This is why the ability to create personal myths is so essential. Take a moment to discuss with a geek of his favorite universes, and will be struck by how the heroes he has passionately followed the adventures: Frodo enduring the worst trials to save the world from darkness, Luke Skywalker confronting his father and finally managing to awaken his conscience at the last moment; Peter Parker realizing that with every great power comes great responsibility after failing to save his uncle that, eventually builds a moral center in the geek conscience.
The geeks are modern believers. In an era of widespread relativism, they build mythologies and give birth to the most unexpected form of spirituality. A genuine geek is primarily an individual who was so imbued with fictional models that he/she eventually assimilated them completely. Offer him a fortune to fulfil an immoral act, and he will refuse simply because it enters in conflict with the values he inherited from these models and puts above all else (in geek terms: because he has been able to sense in this proposal a temptation of the dark side of the Force).
Another essential aspect of geek culture is its openness to possibilities. Western science, bolstering a materialistic view of the universe, had dried mankind’s spirituality. Science-fiction is a bubble of oxygen that brings back metaphysics and philosophy into science.
This ability to question the reality for other possible scenarios is crucial to understand the intellectual straitjacket we are caught in. As a schoolboy, I had a true enlightenment when our history teacher gave us a this dissertation topic: “What if Hitler had not come to power? “. This uchronic approach sparked all kinds of fascinated debates in the classroom. For the first time, we began to think in a history class.
Only then I realized why I always considered history as a boring and sterile discipline, which aroused in me a vague sense of rebellion.
Alternate history (or uchronia) is a quintessential geek genre, that opens a sense of possibility that institutional history tends to anesthetize: Philip K. Dick will produce more than its share of uchronic works (the most notable being The Man in the High Castle). Another striking example of uchronia is Fatherland by Robert Harris, a terrifying and brilliant novel that shows how the Holocaust could have been obscured with the complicity of Western governments if Germany had won World War II.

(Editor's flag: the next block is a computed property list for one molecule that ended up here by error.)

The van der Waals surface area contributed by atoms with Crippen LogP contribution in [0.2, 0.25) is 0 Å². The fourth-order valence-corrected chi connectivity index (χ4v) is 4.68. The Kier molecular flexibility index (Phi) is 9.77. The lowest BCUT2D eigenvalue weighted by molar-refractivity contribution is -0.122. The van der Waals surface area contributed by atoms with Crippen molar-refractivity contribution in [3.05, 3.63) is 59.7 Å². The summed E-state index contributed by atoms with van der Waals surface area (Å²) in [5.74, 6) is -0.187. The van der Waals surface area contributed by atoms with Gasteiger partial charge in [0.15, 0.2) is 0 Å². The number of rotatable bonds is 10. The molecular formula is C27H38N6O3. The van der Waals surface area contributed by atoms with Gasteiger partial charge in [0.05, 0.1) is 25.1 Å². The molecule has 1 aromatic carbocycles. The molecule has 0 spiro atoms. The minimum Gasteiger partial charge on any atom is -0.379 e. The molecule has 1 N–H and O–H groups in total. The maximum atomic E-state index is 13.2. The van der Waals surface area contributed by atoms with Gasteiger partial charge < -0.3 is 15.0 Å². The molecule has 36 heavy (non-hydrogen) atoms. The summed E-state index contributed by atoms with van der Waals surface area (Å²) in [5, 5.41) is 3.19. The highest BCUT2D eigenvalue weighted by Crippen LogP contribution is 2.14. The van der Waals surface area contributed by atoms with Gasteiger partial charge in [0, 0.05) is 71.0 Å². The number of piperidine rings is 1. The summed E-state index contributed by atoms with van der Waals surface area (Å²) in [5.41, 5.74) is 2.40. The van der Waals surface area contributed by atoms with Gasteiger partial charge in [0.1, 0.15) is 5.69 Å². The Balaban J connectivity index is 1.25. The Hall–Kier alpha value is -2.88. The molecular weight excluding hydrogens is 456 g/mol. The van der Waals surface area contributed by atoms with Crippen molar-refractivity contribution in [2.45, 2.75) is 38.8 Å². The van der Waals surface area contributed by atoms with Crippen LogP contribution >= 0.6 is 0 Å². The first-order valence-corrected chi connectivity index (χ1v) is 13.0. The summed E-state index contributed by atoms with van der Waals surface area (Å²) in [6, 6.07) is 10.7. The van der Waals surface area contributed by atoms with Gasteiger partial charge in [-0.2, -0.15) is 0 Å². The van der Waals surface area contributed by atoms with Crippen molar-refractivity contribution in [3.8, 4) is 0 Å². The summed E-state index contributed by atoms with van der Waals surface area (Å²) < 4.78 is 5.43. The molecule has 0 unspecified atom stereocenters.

It seems to me that it is this ability to put into perspective the events that truly allows us to understand how history works, and not knowing by heart the date of the Battle of Marignano .
Saved by the Geeks?
We shall be saved by geeks … Every day at 8 PM, the news condition the herd to think in a specific way. Geeks know that there is something else at hand, they may also consider the flock with a perspective.
Bernard Werber, Suck My Geek
For a decade, we can consider that we have entered into a world of science fiction. A geek universe.
The public is discovering what kind of impact a project as Wikileaks can have on a global scale, but the struggle between governments and hackers supporting open informationn was already described in the literature of science fiction geeks read in the nineties. Since then, they have already explored thousands of possible scenarios, and there is very little that can take them by surprise.
The real is: what they will do with that knowledge. The greatest weakness of geek, his fatal kryptonite, lies in his disinterest of the World’s issues.
The writer and geek Bernard Werber said that “one day the geeks are going to save the world.” And it did not take a few weeks for it gives rise to a new geek saying: “One day the geeks save the world. But not tomorrow, because we have a LAN (video game network).”
This trait of self-mockery will only become more tragic in years to come. In a world where new technologies have become ubiquitous, geeks are finally in their element. They have the means. They have the vision. They have the power. But will thy find they find the will?
This is all the ambiguity of the fiction: it can be used to open new paths as it can be used to escape reality.
The universe, with a pitiless logic, has put the geeks in the role of hero with whom they identify. There are now in the shoes of Peter Parker: they enjoy their powers, but they forget that with great power, comes a great responsibility.